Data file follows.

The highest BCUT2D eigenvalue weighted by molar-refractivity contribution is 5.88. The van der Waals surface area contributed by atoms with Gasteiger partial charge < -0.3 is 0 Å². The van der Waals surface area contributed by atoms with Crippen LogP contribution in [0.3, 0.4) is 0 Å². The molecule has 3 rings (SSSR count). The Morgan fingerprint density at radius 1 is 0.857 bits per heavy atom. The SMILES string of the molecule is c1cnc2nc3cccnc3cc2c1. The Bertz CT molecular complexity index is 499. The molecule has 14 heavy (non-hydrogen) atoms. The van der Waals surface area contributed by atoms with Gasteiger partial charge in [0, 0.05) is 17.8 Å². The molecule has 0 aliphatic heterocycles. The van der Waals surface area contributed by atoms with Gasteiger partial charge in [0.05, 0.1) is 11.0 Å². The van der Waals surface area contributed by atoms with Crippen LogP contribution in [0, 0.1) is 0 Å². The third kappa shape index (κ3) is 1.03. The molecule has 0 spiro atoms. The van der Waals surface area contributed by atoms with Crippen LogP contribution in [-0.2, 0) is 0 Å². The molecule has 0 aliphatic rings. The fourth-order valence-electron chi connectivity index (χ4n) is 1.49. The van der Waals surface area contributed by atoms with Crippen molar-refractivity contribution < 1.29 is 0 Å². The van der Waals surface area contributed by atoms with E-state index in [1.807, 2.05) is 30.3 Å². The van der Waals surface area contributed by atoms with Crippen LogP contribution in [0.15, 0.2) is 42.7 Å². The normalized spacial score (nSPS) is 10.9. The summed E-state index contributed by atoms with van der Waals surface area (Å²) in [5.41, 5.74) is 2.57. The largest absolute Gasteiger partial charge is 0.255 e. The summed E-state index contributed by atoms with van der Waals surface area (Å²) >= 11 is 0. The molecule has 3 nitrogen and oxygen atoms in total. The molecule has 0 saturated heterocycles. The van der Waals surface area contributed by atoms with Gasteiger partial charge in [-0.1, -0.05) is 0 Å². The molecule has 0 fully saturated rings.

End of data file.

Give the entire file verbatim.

The highest BCUT2D eigenvalue weighted by molar-refractivity contribution is 5.88. The van der Waals surface area contributed by atoms with Gasteiger partial charge < -0.3 is 0 Å². The van der Waals surface area contributed by atoms with Crippen LogP contribution in [0.3, 0.4) is 0 Å². The molecule has 3 rings (SSSR count). The Morgan fingerprint density at radius 1 is 0.857 bits per heavy atom. The SMILES string of the molecule is c1cnc2nc3cccnc3cc2c1. The Bertz CT molecular complexity index is 499. The molecule has 14 heavy (non-hydrogen) atoms. The van der Waals surface area contributed by atoms with Gasteiger partial charge in [0, 0.05) is 17.8 Å². The molecule has 0 aliphatic heterocycles. The van der Waals surface area contributed by atoms with Gasteiger partial charge in [0.05, 0.1) is 11.0 Å². The van der Waals surface area contributed by atoms with Crippen LogP contribution in [0, 0.1) is 0 Å². The third kappa shape index (κ3) is 1.03. The molecule has 0 spiro atoms. The van der Waals surface area contributed by atoms with Crippen LogP contribution in [-0.2, 0) is 0 Å². The molecule has 0 aliphatic rings. The fourth-order valence-electron chi connectivity index (χ4n) is 1.49. The van der Waals surface area contributed by atoms with Crippen molar-refractivity contribution < 1.29 is 0 Å². The van der Waals surface area contributed by atoms with E-state index in [1.807, 2.05) is 30.3 Å². The van der Waals surface area contributed by atoms with Crippen LogP contribution in [0.15, 0.2) is 42.7 Å². The normalized spacial score (nSPS) is 10.9. The summed E-state index contributed by atoms with van der Waals surface area (Å²) in [5.41, 5.74) is 2.57. The largest absolute Gasteiger partial charge is 0.255 e. The summed E-state index contributed by atoms with van der Waals surface area (Å²) >= 11 is 0. The molecule has 3 nitrogen and oxygen atoms in total. The molecule has 0 saturated heterocycles. The van der Waals surface area contributed by atoms with Gasteiger partial charge in [-0.1, -0.05) is 0 Å². The molecule has 0 fully saturated rings.